Microsporidia

Jump to: navigation, search
Microsporidia
Fibrillanosema crangonycis
Fibrillanosema crangonycis
Scientific classification
Kingdom: Fungi
Phylum: Zygomycota
Class: Microsporidia
Balbiani 1882[1]
Subclasses

Dihaplophasea
Haplophasea

This page is about microbiologic aspects of the organism(s).  For clinical aspects of the disease, see Microsporidiosis.

Microsporidiosis Microchapters

Home

Patient Information

Overview

Historical perspective

Classification

Pathophysiology

Causes

Differentiating Microsporidiosis from other Diseases

Epidemiology and Demographics

Risk Factors

Natural History, Complications and Prognosis

Diagnosis

History and Symptoms

Physical Examination

Laboratory findings

X ray

CT

MRI

Other imaging studies

Other Diagnostic Studies

Treatment

Medical Therapy

Surgery

Primary Prevention

Secondary Prevention

Cost-Effectiveness of Therapy

Future or Investigational Therapies

Case Studies

Case #1

Microsporidia On the Web

Most recent articles

Most cited articles

Review articles

CME Programs

Powerpoint slides

Images

American Roentgen Ray Society Images of Microsporidia

All Images
X-rays
Echo & Ultrasound
CT Images
MRI

Ongoing Trials at Clinical Trials.gov

US National Guidelines Clearinghouse

NICE Guidance

FDA on Microsporidia

CDC on Microsporidia

Microsporidia in the news

Blogs on Microsporidia

Directions to Hospitals Treating Microsporidiosis

Risk calculators and risk factors for Microsporidia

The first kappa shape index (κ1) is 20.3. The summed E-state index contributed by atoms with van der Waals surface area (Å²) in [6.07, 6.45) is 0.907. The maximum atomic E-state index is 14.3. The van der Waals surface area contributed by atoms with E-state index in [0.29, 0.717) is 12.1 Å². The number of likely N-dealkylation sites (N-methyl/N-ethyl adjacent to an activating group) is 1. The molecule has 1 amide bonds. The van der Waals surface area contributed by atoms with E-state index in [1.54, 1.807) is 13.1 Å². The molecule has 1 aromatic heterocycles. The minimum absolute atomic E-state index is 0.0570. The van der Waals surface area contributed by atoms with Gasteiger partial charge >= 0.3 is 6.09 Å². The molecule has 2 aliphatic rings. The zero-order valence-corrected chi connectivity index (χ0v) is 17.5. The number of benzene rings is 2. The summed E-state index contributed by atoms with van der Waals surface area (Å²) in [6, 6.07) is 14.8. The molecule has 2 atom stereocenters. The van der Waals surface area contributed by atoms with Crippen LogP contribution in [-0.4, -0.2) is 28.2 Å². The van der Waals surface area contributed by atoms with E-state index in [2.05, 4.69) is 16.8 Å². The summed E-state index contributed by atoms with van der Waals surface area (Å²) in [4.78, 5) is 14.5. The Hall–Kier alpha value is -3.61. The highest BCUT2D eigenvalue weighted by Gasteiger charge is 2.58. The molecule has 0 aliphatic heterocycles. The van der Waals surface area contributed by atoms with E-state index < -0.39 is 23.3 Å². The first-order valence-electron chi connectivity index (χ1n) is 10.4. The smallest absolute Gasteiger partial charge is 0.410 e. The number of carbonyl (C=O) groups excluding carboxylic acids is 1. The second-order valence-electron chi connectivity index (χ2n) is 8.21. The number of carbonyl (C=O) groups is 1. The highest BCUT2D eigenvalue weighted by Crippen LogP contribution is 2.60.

Editor-In-Chief: C. Michael Gibson, M.S., M.D. [1]

Overview

Microsporidia are parasites of animals, now considered to be extremely reduced fungi. Most infect insects, but they are also responsible for common diseases of crustaceans and fish, and have been found in most other animal groups, including humans and other mammals which can be parasitized by species of Encephalitozoon. Replication takes place within the host's cells, which are infected by means of unicellular spores. These vary from 1-40 μm, making them some of the smallest eukaryotes. They also have the shortest eukaryotic genomes.

Microsporidia are unusual in lacking mitochondria and in having mitosomes. They also lack motile structures such as flagella. The spores are protected by a layered wall including proteins and chitin. Their interior is dominated by a unique coiled structure called a polar tube (not to be confused with the polar filaments of Myxozoa). In most cases there are two closely associated nuclei, forming a diplokaryon, but sometimes there is only one.

During infection, the polar tube penetrates the host cell (the process has been compared by Patrick J. Keeling to "turning a garden hose inside out"), and the contents of the spore are pumped through it. Keeling likens the system to a combination of "harpoon and hypodermic syringe", adding that it is "one of the most sophisticated infection mechanisms in biology".

Once inside the host cell, the sporoplasm grows, dividing or forming a multinucleate plasmodium before producing new spores. The life cycle varies considerably. Some have a simple asexual life cycle, while others have a complex life cycle involving multiple hosts and both asexual and sexual reproduction. Different types of spores may be produced at different stages, probably with different functions including autoinfection (transmission within a single host). The Microsporidia often cause chronic, debilitating diseases rather than lethal infections. Effects on the host include reduced longevity, fertility, weight, and general vigor. Vertical transmission of microsporidia is frequently reported. In the case of insect hosts, vertical transmission often occurs as transovarial transmission, where the microsporidian parasites pass from the ovaries of the female host into eggs and eventually multiply in the infected larvae. Amblyospora salinaria n. sp. which infects the mosquito Culex salinarius Coquillett, and Amblyospora californica which infects the mosquito Culex tarsalis Coquillett, provide typical examples of transovarial transmission of microsporidia (Andreadis and Hall 1979a,b; Jahn et al. 1986; Becnel and Andreadis 1998).